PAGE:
Created from damaged and decaying fragments of tape that an old roommate's cat has partially chewed, Basinski initially reassembled them expecting to hear very little. Instead, what he discovered would end up becoming what is arguably his finest work since 'The Disintegration Tapes'
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Inspired by the work of minimalists such as John Cage, Steve Reich and Brian Eno, as well as German artistsCluster and Harmonia, experimental composer William Basinski began developing his own style of tape looping towards the end of the 1970’s but didn’t actually release his first album until his archival collection ‘Shortwavemusic’ appeared in 1998. Since then the output of the Houston-born, New York-based sound sculptor has been nothing short of prolific, adding over20 LP’s and live albumsto his name over the past two decades.
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Best known for his four-volume ‘The Disintegration Tapes’, a 9/11 lament released between 2002 and 2003, finding the right words to describe themusicWilliam Basinski creates isn’t always easy. It’s certainly minimalist and experimental, and in a broad sense you could say it’s electronic, blending ambient, drone and choral sounds together with elements of musique concrète into something that’s quite melancholic but also very spiritual and deeply affecting. Thematically, much of his work has tended to focus on time and the realities of human existence. Things like morality, memory, degeneration and fear.
On his latest album, ‘A Shadow In Time’, Basinski continues his exploration of such themesover two contrasting 20-plus-minute pieces. Created from damaged and decaying fragments of tape that an old roommate’s cat has partially chewed, Basinski initially reassembled them expecting to hear very little. Instead, what he discovered would end up becoming what is arguably his finest work since ‘The Disintegration Tapes’. The first piece to be completed was ‘A Shadow In Time’, which was given its live debut early in January 2016. About a week later newsarrived that David Bowie had died, which in turn inspired the second piece, ‘For David Robert Jones’.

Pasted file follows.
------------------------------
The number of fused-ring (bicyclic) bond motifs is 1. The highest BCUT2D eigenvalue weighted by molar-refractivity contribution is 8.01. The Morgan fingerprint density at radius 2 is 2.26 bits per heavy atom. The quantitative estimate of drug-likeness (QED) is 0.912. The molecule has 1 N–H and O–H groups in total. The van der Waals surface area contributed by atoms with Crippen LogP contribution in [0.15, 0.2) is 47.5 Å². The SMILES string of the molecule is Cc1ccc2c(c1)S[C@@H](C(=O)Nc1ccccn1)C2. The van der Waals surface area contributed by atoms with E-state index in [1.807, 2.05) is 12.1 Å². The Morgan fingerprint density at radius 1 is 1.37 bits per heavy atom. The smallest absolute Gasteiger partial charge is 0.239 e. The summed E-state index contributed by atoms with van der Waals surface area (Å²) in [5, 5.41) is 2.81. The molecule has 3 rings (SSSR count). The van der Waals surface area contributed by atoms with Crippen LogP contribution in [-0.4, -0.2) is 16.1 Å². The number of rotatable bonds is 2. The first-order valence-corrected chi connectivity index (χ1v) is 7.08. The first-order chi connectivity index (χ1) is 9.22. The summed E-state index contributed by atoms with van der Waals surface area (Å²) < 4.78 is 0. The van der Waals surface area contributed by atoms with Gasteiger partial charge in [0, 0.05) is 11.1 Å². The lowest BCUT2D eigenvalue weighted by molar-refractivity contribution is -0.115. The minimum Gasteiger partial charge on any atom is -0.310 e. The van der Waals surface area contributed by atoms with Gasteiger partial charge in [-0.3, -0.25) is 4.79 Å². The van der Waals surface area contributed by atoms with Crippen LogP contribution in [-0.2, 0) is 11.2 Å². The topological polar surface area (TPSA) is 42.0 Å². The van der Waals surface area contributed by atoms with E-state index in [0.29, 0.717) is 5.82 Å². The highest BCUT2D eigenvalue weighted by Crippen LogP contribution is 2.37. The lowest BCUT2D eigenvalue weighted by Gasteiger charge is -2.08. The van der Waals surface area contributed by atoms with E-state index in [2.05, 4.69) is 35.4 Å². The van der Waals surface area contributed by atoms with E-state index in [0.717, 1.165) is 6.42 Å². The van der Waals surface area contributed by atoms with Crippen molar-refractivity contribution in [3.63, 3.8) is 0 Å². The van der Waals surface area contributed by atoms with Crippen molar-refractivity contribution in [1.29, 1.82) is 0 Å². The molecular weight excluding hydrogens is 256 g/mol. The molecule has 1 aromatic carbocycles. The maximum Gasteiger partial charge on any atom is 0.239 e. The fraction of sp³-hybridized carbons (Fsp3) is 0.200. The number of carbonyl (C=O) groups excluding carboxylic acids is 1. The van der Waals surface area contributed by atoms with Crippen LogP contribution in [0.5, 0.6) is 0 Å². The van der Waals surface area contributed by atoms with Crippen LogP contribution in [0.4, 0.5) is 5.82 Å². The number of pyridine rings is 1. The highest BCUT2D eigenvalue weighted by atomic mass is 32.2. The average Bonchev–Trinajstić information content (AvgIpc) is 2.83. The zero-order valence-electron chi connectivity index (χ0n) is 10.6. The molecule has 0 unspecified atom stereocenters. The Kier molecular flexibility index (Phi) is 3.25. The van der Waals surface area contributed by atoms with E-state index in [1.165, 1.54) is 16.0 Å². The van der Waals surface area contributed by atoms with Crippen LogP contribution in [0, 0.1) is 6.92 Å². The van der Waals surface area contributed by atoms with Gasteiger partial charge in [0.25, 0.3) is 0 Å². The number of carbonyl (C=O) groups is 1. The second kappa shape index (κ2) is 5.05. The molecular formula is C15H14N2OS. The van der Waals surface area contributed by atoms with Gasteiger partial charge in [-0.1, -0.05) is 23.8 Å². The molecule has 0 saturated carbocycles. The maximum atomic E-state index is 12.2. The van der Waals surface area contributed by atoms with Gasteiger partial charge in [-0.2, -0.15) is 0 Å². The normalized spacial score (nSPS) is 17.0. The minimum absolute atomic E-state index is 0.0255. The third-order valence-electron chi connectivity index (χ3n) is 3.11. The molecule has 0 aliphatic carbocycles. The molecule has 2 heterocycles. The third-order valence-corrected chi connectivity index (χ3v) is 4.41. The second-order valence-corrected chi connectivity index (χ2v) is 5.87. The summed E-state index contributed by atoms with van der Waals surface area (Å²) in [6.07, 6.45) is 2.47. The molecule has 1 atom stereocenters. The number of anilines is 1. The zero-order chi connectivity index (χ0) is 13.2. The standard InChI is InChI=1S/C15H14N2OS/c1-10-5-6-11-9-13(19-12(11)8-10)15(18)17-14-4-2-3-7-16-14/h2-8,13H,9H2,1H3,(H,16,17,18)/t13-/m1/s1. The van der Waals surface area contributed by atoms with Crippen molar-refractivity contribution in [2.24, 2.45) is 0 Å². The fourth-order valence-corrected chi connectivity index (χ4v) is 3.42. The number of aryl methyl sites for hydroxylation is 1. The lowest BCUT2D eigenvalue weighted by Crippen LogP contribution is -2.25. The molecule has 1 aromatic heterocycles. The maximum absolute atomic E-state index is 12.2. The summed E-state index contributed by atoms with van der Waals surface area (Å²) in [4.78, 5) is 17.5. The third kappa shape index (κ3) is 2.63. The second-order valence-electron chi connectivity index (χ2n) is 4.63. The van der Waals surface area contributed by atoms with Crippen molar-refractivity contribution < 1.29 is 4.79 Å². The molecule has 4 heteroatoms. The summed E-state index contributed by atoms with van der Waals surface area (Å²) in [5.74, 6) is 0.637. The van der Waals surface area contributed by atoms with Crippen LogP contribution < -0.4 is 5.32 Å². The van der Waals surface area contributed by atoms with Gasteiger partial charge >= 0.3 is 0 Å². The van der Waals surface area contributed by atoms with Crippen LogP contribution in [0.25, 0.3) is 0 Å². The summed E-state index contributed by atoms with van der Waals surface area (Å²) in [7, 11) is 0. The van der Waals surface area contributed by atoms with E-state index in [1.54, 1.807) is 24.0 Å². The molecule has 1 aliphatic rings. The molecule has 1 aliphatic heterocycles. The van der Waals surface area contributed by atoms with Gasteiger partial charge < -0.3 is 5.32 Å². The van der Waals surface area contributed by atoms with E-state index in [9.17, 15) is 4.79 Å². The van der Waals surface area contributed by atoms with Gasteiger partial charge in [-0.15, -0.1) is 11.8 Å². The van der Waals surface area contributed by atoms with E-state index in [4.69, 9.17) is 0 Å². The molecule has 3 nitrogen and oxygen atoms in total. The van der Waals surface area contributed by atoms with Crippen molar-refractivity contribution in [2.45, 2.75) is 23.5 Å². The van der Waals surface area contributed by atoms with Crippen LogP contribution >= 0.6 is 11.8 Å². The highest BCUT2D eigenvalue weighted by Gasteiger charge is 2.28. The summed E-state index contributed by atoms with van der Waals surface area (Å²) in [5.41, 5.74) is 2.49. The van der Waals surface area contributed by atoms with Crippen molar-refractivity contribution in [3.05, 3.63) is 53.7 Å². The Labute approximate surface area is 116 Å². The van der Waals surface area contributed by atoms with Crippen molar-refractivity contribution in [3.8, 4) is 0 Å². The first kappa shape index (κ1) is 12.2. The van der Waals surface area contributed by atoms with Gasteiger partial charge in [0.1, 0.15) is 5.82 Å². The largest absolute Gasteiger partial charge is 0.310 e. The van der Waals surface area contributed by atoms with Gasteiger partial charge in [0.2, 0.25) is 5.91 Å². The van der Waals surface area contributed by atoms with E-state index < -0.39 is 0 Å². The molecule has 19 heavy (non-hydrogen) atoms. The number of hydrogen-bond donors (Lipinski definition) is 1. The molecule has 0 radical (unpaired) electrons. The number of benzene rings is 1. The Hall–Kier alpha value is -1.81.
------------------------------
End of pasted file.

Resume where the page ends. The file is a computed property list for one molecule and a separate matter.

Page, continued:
Commissioned by L.A. gallery Volume shortly after Bowie departed, ‘For David Robert Jones’ is one of the most mesmerisingly beautiful and haunting pieces of music you’re likely to hear all year, while also being a fitting tribute to one of the greatest artists of all time. A very mournful and eerie piece, it’s the decaying tenor sax loop that Basinski introduces alongside the main choral loop around the 6-minute mark which ties it all together. Inspired by Bowie’s use of sax on the track ‘Subterraneans’ from his first foray into ambientmusic on 1977’s ‘Low’, the two loops are also joined by a foreboding drone courtesy of an old Voyetra 8 synthesizer.
The Voyetra 8 plays a much bigger role on second piece ‘A Shadow In Time’ which contrasts with the Bowie eulogy to create something that’s much colder, darker and more machine-like. Opening with glassy, high-pitched notes which aren’t too dissimilar to those heard on albums like ‘Music For Airports’ by Brian Eno, the Voyetra 8’s droning gradually takes centre stage. Evolving slowly over the course of 23-minutes, there are subtle changes at various points before the droning begins to wind down around the 16-minute mark. A beautiful piano loop then comes in for the final 5-minutes as the piece closes on a warmer and more fragile note.
‘A Shadow In Time’ is available now via Temporary Residence
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